The Dean - The Very Revd Andrew Nunn
Exodus 4.27-5.1; Hebrews 13.16-21
In E M Forster’s wonderful novel ‘A Passage to India’ there’s an infamous trip arranged by Dr Aziz to the Marabar caves.
The caves are famous for their distinctive echo which the English visitors are encouraged to experience. Forster writes
‘The echo in a Marabar cave … is entirely devoid of distinction. Whatever is said, the same monotonous noise replies, and quivers up and down the walls until it is absorbed into the roof.’
The echo becomes a powerful force in what then happens to the characters.
An echo is an amazing thing whether it be in the whispering gallery across the river in the dome of St Paul’s or in this cathedral itself. Children love hearing their voice echo around, their shout continuing in that magical way. And the experience of an echo somehow stays with us.
But there are some even more powerful and life changing echoes and the First Lesson contained one of them which continues to reverberate around the world.
Moses and Aaron went to Pharaoh and said, ‘Thus says the Lord, the God of Israel, “Let my people go.’
‘Let my people go.’
‘.. my people go.’
‘….. people go.’
It was famine that made the people of Israel move from their homeland in Canaan into Egypt. Joseph, sold as a slave by his brothers, out of their jealously, who became the second most powerful in the land and the trusted right hand man of Pharaoh, is a prophetic figure. He was sold into slavery but those who followed him, those who made their home in that land of plenty, became slaves after Pharaoh had died and there was another Pharaoh who knew nothing of Joseph.
Their taskmasters were harsh and the people suffered the brutality of their overlords. But their numbers kept on growing until, slaves though they were, the people of Egypt were fearful of them and became even more brutal.
Then Moses is plucked from the bulrushes, the slave child becomes part of the royal court mirroring his ancestor Joseph, plucked from a pit in the wilderness where he’d been left for dead. But Moses witnesses the brutality, the harsh slavery under which his brothers and sisters live, he hears God’s call from the Burning Bush and with Aaron commits himself to this work of liberation.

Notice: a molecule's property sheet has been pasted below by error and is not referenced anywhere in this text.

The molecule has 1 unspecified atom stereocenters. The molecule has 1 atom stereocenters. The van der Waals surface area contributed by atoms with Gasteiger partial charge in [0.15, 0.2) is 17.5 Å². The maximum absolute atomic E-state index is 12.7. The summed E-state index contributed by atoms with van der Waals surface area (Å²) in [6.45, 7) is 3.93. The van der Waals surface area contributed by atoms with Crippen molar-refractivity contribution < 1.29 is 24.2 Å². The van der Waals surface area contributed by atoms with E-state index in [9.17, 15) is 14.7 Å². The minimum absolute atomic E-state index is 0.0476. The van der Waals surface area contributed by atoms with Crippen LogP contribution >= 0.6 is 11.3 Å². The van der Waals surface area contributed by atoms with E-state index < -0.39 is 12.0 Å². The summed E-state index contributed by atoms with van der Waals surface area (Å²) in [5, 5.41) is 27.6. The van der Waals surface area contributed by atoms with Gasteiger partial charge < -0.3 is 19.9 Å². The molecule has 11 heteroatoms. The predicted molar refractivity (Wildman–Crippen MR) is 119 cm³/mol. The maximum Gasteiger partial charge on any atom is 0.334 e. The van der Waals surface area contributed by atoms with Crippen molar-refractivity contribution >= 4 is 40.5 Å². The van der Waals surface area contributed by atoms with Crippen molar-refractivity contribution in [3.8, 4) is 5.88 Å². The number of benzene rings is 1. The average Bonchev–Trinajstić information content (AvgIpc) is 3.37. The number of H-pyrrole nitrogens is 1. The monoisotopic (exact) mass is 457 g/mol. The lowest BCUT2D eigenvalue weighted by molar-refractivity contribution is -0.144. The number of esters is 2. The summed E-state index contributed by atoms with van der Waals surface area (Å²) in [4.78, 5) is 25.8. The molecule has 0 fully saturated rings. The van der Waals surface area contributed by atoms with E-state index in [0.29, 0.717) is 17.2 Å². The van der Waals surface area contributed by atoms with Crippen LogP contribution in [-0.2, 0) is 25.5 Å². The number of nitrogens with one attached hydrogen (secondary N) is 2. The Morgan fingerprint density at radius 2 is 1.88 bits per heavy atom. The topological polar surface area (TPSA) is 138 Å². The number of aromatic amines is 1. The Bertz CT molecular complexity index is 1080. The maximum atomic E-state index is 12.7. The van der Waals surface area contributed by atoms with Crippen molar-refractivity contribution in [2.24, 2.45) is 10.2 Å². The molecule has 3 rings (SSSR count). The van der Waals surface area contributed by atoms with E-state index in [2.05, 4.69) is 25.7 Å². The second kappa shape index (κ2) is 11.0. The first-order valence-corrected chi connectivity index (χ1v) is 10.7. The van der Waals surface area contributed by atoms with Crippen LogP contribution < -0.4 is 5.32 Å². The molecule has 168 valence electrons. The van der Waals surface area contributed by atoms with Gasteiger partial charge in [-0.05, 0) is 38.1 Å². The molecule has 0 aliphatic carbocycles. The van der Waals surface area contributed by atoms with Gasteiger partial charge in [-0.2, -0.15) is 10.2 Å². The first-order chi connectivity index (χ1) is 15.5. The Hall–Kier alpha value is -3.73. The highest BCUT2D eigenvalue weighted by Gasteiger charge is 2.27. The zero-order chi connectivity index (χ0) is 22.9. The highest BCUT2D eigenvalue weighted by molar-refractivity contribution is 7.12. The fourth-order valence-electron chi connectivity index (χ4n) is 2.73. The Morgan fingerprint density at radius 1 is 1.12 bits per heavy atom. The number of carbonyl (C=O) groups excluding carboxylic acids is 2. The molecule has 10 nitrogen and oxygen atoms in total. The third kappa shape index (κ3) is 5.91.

‘Let my people go’ becomes the chorus of this first part of the Book of Exodus and it has echoed through the world since then. It was the song sung by slaves on the plantations in the Caribbean and the United States. It was the shout of Martin Luther King, the courage of Rosa Parks and the motivation of Mandela. It’s been the return-to words of the enslaved in every generation - ‘Let my people go.’
But this, unlike the Marabar echo, is not without distinction. These are words which are effective, can be clearly heard and clearly understood. Because God is the God of Liberation, God is the God of the Exodus and Jesus speaks of his own passion as another exodus, another act of liberation, his death unlocks what keeps us bound and we are set free.
The writer of the Letter to the Hebrews, as we heard in our Second Lesson, brings that letter to its conclusion with words that we use, particularly during the Easter season, as words of blessing.
‘May the God of peace, who brought back from the dead our Lord Jesus, the great shepherd of the sheep, by the blood of the eternal covenant, make you complete in everything good so that you may do his will, working among us that which is pleasing in his sight.’
Jesus was brought back from the dead, liberated from the enslavement to which humankind had been subjected by sin. We were set free. And that means that we should not allow ourselves to step back into slavery nor turn a blind eye to wherever slavery rears its ugly and terrifying head in our world.
The frightening truth is that there are probably more slaves around today than ever before in human history – and there are slaves in our own society, under our noses, who we never notice. And the cry of God, the distinctive echo sounds, ‘Let my people go.’
But are we prepared to listen to the echo and act?